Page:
Should you lower 401(k) contributions to pay off debt?

If you're contemplating lowering your 401(k) contribution to pay off your debt, there are certain items to be aware of. (iStock)

Saving money for retirement is crucial. If you’re burdened with hefty credit card balances, school loans or other debt, however, you may be tempted to cut back on your 401(k) contributions to pay off the debt first.

Lowering your retirement savings to shed your debt may, indeed, make sense in certain circumstances. Whether it’s the best move for you depends on a number of variables, including your age, the interest rate on your debt, the type of debt, and whether your employer matches part of your 401(k) contributions.

More than 77 percent of U.S. families carried some sort of debt as of 2016, the most recent year that the government published data from its Survey of Consumer Finances. New data is expected later this year.

HOW ARE HIGH-YIELD SAVINGS ACCOUNTS DIFFERENT FROM TRADITIONAL SAVINGS ACCOUNTS?

Nearly 42 percent held mortgages or other debt secured by their primary home, 38 percent carried credit card balances, while roughly 31 percent had automobile loans and 20 percent held education loans, which represented the largest source of households’ non-mortgage debt in dollar terms.

Clearly, it’s important to tackle that debt, especially high-interest balances. On the other hand, securing a financially healthy retirement is also critical and that requires saving or investing.

A 401(k) is an employer-sponsored retirement plan that offers important advantages beyond the ability to automatically save through payroll deductions. You can lower your current taxable income (and tax bill) by participating because the company deducts your contributions on a pretax basis.

In addition, many employers match a part of employees’ 401(k) contributions – often amounting to roughly 3 percent of salary or wages, although the levels vary by company. That match constitutes a piece of the employees’ compensation, and they’ll forgo it if they don’t contribute enough.

HOW TO CLOSE A CREDIT CARD WITHOUT HURTING YOUR SCORE

Different experts offer varying rules of thumb on debt and retirement. When balancing the competing needs to pay down debt and save for retirement, consider the following factors.

Debt Type

If you’re approaching retirement and carrying large student loan bills, channeling some income toward debt payments may be wise, especially if your investment gains are unlikely to outpace the interest rate.

As mutual fund giant Vanguard noted, student loan debt typically must be repaid even in bankruptcy, and the government can garnish up to 15 percent of Social Security payments if you default on a federal student loan. That could spell big trouble for a retiree, or for a younger person receiving Social Security disability benefits.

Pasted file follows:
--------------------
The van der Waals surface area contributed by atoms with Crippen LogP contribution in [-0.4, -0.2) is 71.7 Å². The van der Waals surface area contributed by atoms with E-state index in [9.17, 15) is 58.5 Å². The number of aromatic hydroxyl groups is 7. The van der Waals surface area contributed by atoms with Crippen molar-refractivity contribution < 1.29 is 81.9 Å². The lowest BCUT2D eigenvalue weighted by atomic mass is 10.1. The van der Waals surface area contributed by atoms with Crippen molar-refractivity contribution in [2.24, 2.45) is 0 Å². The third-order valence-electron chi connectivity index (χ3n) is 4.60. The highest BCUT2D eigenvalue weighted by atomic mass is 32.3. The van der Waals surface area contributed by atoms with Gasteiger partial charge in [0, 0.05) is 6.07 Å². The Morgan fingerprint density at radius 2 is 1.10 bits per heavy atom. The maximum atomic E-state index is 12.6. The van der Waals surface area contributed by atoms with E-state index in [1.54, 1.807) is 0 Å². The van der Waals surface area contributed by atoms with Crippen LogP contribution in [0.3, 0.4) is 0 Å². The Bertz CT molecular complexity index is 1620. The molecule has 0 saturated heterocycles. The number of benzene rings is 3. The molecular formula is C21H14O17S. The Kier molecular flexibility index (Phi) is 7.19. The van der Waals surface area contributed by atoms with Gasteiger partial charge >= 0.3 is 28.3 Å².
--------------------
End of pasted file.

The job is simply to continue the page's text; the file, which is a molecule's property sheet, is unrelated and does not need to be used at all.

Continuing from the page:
On the other hand, if you enjoy a low-interest mortgage, feeding your 401(k) may serve you better than making extra payments on your home loan.

Interest Rate

A high-interest credit card balance can make it difficult to get ahead financially. Temporarily lowering 401(k) savings to get rid of this burden can work in your favor and bring some peace of mind as well.

After all, your retirement account would have to produce remarkable returns year in and year out to outpace a credit card with a 19 percent interest rate.

Paying off debt also might raise your credit score, which can provide more financial flexibility overall.

Debt Amount

If your debt level is fairly low, there may be no pressing need to divert cash from 401(k) investments to make extra payments. You should be able to eliminate this debt relatively quickly while you save for retirement.

Your Personality

While letting emotions fuel financial decisions can cause problems, your personal priorities and comfort zones may come into play in deciding whether to delay retirement savings to pay down debt.

If looming debt keeps you awake at night, taking care of that part of your financial life first may give you the peace of mind and mental energy to make other healthy financial moves, including retirement savings, once you’ve freed yourself from the burden.

A big 401(k) balance may look and feel great, but the number can provide a false sense of security if high-interest rates are bleeding you financially, or if you’ll be paying off debts into retirement.

Remember that any debts you take into retirement will become part of your retirement expenses and limit your ability to spend funds elsewhere.

Consider consulting a knowledgeable financial planner to help you assess the best moves and weigh savings against debt repayment as you work to secure your financial future.